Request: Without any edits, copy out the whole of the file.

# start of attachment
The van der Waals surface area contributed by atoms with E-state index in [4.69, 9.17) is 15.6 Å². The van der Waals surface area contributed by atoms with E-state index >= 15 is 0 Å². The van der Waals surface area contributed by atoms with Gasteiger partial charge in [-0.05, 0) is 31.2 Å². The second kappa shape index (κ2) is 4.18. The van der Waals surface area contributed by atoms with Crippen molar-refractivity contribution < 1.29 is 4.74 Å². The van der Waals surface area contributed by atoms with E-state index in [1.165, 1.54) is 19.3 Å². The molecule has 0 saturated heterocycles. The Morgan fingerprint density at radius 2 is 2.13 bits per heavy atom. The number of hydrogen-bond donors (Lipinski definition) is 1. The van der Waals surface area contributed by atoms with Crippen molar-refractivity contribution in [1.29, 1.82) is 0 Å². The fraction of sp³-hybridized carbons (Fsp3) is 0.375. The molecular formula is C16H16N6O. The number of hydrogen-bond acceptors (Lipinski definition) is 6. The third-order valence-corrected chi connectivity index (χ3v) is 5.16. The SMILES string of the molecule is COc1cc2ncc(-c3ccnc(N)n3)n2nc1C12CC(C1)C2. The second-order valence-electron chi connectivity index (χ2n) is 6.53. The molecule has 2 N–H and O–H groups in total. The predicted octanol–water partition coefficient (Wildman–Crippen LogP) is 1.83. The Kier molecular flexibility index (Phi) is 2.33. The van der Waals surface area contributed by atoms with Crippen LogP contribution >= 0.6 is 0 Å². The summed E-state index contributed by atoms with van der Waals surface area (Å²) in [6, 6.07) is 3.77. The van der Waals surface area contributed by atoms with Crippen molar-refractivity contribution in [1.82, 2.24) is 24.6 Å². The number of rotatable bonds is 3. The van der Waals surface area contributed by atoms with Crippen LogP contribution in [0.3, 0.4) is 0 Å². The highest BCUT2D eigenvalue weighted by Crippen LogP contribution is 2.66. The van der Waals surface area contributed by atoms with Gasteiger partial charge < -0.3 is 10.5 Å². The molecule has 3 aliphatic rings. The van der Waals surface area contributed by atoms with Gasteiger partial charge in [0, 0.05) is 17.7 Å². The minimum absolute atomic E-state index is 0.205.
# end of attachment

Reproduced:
The van der Waals surface area contributed by atoms with E-state index in [4.69, 9.17) is 15.6 Å². The van der Waals surface area contributed by atoms with E-state index >= 15 is 0 Å². The van der Waals surface area contributed by atoms with Gasteiger partial charge in [-0.05, 0) is 31.2 Å². The second kappa shape index (κ2) is 4.18. The van der Waals surface area contributed by atoms with Crippen molar-refractivity contribution < 1.29 is 4.74 Å². The van der Waals surface area contributed by atoms with E-state index in [1.165, 1.54) is 19.3 Å². The molecule has 0 saturated heterocycles. The Morgan fingerprint density at radius 2 is 2.13 bits per heavy atom. The number of hydrogen-bond donors (Lipinski definition) is 1. The van der Waals surface area contributed by atoms with Crippen molar-refractivity contribution in [1.29, 1.82) is 0 Å². The fraction of sp³-hybridized carbons (Fsp3) is 0.375. The molecular formula is C16H16N6O. The number of hydrogen-bond acceptors (Lipinski definition) is 6. The third-order valence-corrected chi connectivity index (χ3v) is 5.16. The SMILES string of the molecule is COc1cc2ncc(-c3ccnc(N)n3)n2nc1C12CC(C1)C2. The second-order valence-electron chi connectivity index (χ2n) is 6.53. The molecule has 2 N–H and O–H groups in total. The predicted octanol–water partition coefficient (Wildman–Crippen LogP) is 1.83. The Kier molecular flexibility index (Phi) is 2.33. The van der Waals surface area contributed by atoms with Crippen LogP contribution >= 0.6 is 0 Å². The summed E-state index contributed by atoms with van der Waals surface area (Å²) in [6, 6.07) is 3.77. The van der Waals surface area contributed by atoms with Crippen molar-refractivity contribution in [1.82, 2.24) is 24.6 Å². The number of rotatable bonds is 3. The van der Waals surface area contributed by atoms with Crippen LogP contribution in [0.3, 0.4) is 0 Å². The highest BCUT2D eigenvalue weighted by Crippen LogP contribution is 2.66. The van der Waals surface area contributed by atoms with Gasteiger partial charge < -0.3 is 10.5 Å². The molecule has 3 aliphatic rings. The van der Waals surface area contributed by atoms with Gasteiger partial charge in [0, 0.05) is 17.7 Å². The minimum absolute atomic E-state index is 0.205.